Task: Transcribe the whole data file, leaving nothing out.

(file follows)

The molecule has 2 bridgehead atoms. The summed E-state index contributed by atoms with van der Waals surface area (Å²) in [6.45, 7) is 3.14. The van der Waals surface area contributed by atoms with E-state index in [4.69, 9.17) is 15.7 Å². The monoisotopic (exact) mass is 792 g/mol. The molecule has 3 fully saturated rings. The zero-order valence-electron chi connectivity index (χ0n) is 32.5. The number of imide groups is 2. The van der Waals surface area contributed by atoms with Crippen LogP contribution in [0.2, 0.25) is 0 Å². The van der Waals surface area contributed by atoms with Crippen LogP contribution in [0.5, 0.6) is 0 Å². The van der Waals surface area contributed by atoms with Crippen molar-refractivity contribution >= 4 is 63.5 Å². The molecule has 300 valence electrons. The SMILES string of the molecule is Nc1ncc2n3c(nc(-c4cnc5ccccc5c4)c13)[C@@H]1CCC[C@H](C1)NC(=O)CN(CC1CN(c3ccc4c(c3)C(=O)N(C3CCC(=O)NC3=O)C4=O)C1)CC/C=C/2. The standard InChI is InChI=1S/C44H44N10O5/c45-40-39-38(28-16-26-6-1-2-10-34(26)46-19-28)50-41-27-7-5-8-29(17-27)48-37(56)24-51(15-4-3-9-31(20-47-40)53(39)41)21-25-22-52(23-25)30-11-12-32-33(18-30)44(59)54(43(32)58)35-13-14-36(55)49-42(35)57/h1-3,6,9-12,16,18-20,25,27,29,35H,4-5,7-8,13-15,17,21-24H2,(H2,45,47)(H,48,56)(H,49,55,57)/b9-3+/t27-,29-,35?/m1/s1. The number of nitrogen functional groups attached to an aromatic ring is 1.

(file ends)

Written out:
The molecule has 2 bridgehead atoms. The summed E-state index contributed by atoms with van der Waals surface area (Å²) in [6.45, 7) is 3.14. The van der Waals surface area contributed by atoms with E-state index in [4.69, 9.17) is 15.7 Å². The monoisotopic (exact) mass is 792 g/mol. The molecule has 3 fully saturated rings. The zero-order valence-electron chi connectivity index (χ0n) is 32.5. The number of imide groups is 2. The van der Waals surface area contributed by atoms with Crippen LogP contribution in [0.2, 0.25) is 0 Å². The van der Waals surface area contributed by atoms with Crippen LogP contribution in [0.5, 0.6) is 0 Å². The van der Waals surface area contributed by atoms with Crippen molar-refractivity contribution >= 4 is 63.5 Å². The molecule has 300 valence electrons. The SMILES string of the molecule is Nc1ncc2n3c(nc(-c4cnc5ccccc5c4)c13)[C@@H]1CCC[C@H](C1)NC(=O)CN(CC1CN(c3ccc4c(c3)C(=O)N(C3CCC(=O)NC3=O)C4=O)C1)CC/C=C/2. The standard InChI is InChI=1S/C44H44N10O5/c45-40-39-38(28-16-26-6-1-2-10-34(26)46-19-28)50-41-27-7-5-8-29(17-27)48-37(56)24-51(15-4-3-9-31(20-47-40)53(39)41)21-25-22-52(23-25)30-11-12-32-33(18-30)44(59)54(43(32)58)35-13-14-36(55)49-42(35)57/h1-3,6,9-12,16,18-20,25,27,29,35H,4-5,7-8,13-15,17,21-24H2,(H2,45,47)(H,48,56)(H,49,55,57)/b9-3+/t27-,29-,35?/m1/s1. The number of nitrogen functional groups attached to an aromatic ring is 1.